Speaking to a large crowd at Coffman Union Theater, Mark Stephens, an internationally renowned lawyer and former counsel for WikiLeaks founder Julian Assange, brought a small part of the WikiLeaks debate to the University of Minnesota on Tuesday night.
Stephens, well-known for defending free speech and expression, spoke about many of the legal dilemmas facing WikiLeaks and its editor Julian Assange, as well as current issues with freedom of speech.
Sparking controversy since its inception in 2007, WikiLeaks became a media sensation after releasing a 17-minute video in April 2010 titled “Collateral Murder,” which showed American soldiers killing two Reuters journalists from an Apache helicopter.
In the months since, the site has also released hundreds of thousands of sensitive government documents, and Assange has become the face of one of the most talked about media organizations in the world.
“This is a man that people have strong opinions about. Here in America, he may be quite unpopular, but if you go to North Africa and the Middle East, many of the people are intensely grateful to him,” Stephens said.
Some of the U.S. diplomatic cables that WikiLeaks released revealed widespread corruption in the Middle East and helped fuel the development of the Arab Spring, he said.
“It has been one of the spurs to fundamental change,” Stephens said of Assange’s organization.
The U.S. government was outraged and suggested it would press charges against Assange for releasing the confidential documents, but no formal charges have been made.
Stephens said that’s because U.S. prosecutors don’t have a strong enough case.
“The worst of all possible worlds for the Americans is to have him brought here for a show trial, turn him into a martyr and then have him acquitted. That would be terrible,” Stephens said.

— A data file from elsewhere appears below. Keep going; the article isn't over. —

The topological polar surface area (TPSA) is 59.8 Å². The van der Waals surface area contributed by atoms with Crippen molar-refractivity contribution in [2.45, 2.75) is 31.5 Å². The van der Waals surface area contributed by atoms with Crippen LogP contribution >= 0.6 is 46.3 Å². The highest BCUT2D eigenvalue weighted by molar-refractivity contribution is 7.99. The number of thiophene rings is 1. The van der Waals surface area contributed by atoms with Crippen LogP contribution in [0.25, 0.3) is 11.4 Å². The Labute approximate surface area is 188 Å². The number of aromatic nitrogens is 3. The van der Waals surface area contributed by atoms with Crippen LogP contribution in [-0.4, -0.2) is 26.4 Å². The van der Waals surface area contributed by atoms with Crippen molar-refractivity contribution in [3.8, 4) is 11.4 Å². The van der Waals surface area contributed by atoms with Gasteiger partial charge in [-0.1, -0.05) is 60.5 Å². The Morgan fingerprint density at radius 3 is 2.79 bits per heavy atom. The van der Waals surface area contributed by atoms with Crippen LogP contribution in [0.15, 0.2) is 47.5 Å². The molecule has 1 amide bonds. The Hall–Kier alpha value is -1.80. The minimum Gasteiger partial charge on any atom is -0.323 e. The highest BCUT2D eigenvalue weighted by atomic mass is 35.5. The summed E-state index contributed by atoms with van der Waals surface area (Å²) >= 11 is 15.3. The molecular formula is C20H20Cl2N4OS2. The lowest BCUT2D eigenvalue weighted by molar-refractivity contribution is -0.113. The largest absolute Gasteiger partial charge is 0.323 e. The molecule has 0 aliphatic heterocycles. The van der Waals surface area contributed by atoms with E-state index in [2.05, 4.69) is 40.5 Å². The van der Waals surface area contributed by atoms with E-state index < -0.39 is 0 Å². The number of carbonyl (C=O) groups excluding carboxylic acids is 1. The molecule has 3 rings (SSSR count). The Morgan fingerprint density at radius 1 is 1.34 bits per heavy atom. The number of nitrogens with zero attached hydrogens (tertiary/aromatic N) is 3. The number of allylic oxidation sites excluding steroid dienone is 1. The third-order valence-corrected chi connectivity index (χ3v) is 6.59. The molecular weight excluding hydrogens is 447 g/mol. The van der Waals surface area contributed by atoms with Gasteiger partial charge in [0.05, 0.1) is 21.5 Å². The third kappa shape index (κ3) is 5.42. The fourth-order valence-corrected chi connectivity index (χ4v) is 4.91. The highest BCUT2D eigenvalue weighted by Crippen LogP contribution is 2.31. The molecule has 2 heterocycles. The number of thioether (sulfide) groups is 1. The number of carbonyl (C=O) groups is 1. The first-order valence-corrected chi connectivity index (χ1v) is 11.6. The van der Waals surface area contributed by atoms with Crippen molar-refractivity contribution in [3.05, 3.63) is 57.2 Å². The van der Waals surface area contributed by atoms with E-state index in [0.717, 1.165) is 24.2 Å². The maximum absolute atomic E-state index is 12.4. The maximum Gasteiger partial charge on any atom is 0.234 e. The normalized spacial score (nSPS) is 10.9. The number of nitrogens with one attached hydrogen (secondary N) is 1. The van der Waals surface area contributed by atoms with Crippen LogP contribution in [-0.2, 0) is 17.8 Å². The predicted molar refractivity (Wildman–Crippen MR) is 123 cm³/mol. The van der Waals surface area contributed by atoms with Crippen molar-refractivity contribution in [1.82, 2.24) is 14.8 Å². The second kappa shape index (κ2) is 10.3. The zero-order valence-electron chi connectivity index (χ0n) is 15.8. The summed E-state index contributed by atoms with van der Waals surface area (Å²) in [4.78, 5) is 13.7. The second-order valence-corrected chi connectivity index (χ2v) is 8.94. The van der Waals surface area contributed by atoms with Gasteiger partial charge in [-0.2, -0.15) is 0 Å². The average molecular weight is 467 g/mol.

Jane Kirtley, a professor of media ethics and law at the University of Minnesota and Stephens’ longtime friend, echoed his beliefs and said there are no clear laws on which the prosecution could build a case.
“They only want to bring cases that they’re confident they can win, and I think with the existing legal structure, they’re not confident they can win,” Kirtley said in an interview.
If a case were to move forward, it could have a profound impact on the First Amendment, Kirtley said.
“It raises really fundamental questions about whether someone who is not subject to any kind of secrecy agreement with the government, like a government employee, can be subject to prosecution. We don’t really know the answer to that question and it’s possible that this case could answer that,” Kirtley said. “I think it’s really difficult to overestimate how significant this case could be if it ever came to that.”
Assange is under house arrest in England and currently fighting extradition to Sweden over a sexual assault investigation. And though he has not been publicly involved with WikiLeaks for some time, he remains a polarizing figure internationally.
Rodrigo Zamith, a University graduate student in journalism, said that while it’s hard to say whether WikiLeaks has had a positive or negative impact, it all depends on the context in which WikiLeaks is viewed.
“I think in the U.S., it’s been bad because it rallies people to support legislation clamping down on whistleblowers and further erosion of the First Amendment, but it’s been wonderful in the Middle East,” Zamith said.